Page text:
blog featured running

Next time…

So… the marathon was a disaster. I was unfortunate enough to pick up a mild knee injury two weeks before the big day. It looked bleak until I went for a few sports massages to loosen things up.

On the day my knee was feeling fine(ish) but I was very worried. Standing next to the colosseum, a few dozen rows back from the elite runners, I was thinking, “I’m not ready, I’m not ready”.

The crowd began a countdown from ten. Nine. Eight. Seven. Graham and I wished eachother good luck. Four. Three. Oh shit. Go! The crowd moves hurriedly in a solid block. The three hour pace balloons shoot off into the distance as Graham and I keep pace with the 3:15 balloon.

10K goes by in 43:52 with no complaints from my knee. I’m thinking, “Holy crap, I have to keep going for another two and a half hours!”. We head past the Vatican and out towards the northern parts of the City. Graham has left me and went on ahead, I ‘decide’ to keep my pace constant – there’s a long way to go. Towards half way I see a Yellow ‘G’ getting closer and closer to me. It’s Graham! Paying for his earlier speed.

We both cross the half marathon in 1:34:51. I’m feeling okay at this point. A few miles down the road and I’m feeling shit. Lost in the running depression of, “why am I doing this to myself? I could just stop. I feel horrible. I could make it all go away so easily”.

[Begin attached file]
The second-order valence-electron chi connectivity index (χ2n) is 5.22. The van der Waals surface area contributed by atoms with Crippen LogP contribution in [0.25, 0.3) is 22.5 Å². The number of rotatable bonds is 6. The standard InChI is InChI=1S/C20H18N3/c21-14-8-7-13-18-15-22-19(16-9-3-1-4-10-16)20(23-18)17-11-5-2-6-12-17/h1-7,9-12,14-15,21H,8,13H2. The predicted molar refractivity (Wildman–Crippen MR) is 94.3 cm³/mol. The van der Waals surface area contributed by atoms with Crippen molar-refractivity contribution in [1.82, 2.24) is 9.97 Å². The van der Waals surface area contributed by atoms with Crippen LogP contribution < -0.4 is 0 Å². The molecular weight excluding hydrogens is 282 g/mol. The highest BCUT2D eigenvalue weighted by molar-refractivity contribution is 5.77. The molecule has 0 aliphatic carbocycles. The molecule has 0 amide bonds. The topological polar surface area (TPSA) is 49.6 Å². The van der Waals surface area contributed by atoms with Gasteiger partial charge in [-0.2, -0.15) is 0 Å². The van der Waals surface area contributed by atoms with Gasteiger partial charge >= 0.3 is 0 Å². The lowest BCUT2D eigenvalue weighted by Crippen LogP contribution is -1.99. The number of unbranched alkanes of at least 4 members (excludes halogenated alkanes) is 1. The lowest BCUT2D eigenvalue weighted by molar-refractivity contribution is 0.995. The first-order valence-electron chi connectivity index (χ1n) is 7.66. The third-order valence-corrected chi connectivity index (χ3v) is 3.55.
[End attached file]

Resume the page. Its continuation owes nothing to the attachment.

At 25K, while I’m feeling pretty low, my left hip yelps out in pain. I stop and pull over to the side of the road. Graham stops and heads towards me, “keep going Graham, just leave me” I shout out, as if I’m in a war movie. He heads off as I stretch my leg. After a few seconds I get going again, pain-free. Weird, I think. It only took another kilometre to almost put me out the race.

At 26K my knee injury reared its ugly face. I’m passing by a first aid/water station so I stop and ask for an ice pack. Sitting on the pavement watching thousands of runners go past I feel as miserable as I’ve ever felt before (2nd place to break-up of a long relationship I’d say). After 50 minutes (that’s right FIFTY), I thought the Quitters bus would never come and get me so I began to slowly jog down to the next water station 4K away. When I get there my legs have loosened up a bit so I keep going. It’s only a teensy tiny 12.2K left to go! So I kept on going. Even at a jog I was streaming past everyone (later it turned out I’d past nearly 2000 runners on my way to the end).

At 40K the end was near and I stopped to take on some water. It was hard to get my legs going again and my knee was feeling a bit worse for wear. I revved up with a fast walk and started to run slowly. The Colosseum, at last! I crossed the line and thought, “for fuck’s sake, what was the point in that”. Three and a half months of training to achieve a pear shaped marathon. Brilliant. My final time was 4:19:31. I don’t feel like I’ve run a marathon. I’ve raced 26K, taken a large siesta, then jogged 16K. Two entirely separate runs linked by the fact that I wore the same sweaty gear and did them on the same day.

In the muster/exit area after I’d received my medal and thermal tinfoil blanket I found a flatbed truck to sit on the back of. By ‘sit’ I mean ‘collapse backwards onto’. My legs had ceased to function. After fifteen minutes I shuffled slowly back to my hotel to meet the more successful of my marathon companions. Oh well, next time…